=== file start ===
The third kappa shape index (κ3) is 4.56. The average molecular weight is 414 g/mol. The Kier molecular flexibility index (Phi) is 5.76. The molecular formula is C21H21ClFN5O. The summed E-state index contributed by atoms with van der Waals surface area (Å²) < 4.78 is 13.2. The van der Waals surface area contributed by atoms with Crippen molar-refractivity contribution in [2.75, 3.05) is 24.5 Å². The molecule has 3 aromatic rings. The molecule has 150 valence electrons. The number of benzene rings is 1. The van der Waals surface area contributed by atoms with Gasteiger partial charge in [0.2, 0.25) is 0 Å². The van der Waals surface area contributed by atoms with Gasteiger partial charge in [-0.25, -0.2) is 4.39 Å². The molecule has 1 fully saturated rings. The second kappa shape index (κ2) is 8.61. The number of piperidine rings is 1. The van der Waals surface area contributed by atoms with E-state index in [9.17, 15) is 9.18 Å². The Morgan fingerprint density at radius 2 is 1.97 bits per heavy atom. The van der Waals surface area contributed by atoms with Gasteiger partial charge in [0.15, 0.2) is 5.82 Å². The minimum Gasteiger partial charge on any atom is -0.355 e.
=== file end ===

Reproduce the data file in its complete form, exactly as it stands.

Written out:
The third kappa shape index (κ3) is 4.56. The average molecular weight is 414 g/mol. The Kier molecular flexibility index (Phi) is 5.76. The molecular formula is C21H21ClFN5O. The summed E-state index contributed by atoms with van der Waals surface area (Å²) < 4.78 is 13.2. The van der Waals surface area contributed by atoms with Crippen molar-refractivity contribution in [2.75, 3.05) is 24.5 Å². The molecule has 3 aromatic rings. The molecule has 150 valence electrons. The number of benzene rings is 1. The van der Waals surface area contributed by atoms with Gasteiger partial charge in [0.2, 0.25) is 0 Å². The van der Waals surface area contributed by atoms with Gasteiger partial charge in [-0.25, -0.2) is 4.39 Å². The molecule has 1 fully saturated rings. The second kappa shape index (κ2) is 8.61. The number of piperidine rings is 1. The van der Waals surface area contributed by atoms with E-state index in [9.17, 15) is 9.18 Å². The Morgan fingerprint density at radius 2 is 1.97 bits per heavy atom. The van der Waals surface area contributed by atoms with Gasteiger partial charge in [0.15, 0.2) is 5.82 Å². The minimum Gasteiger partial charge on any atom is -0.355 e.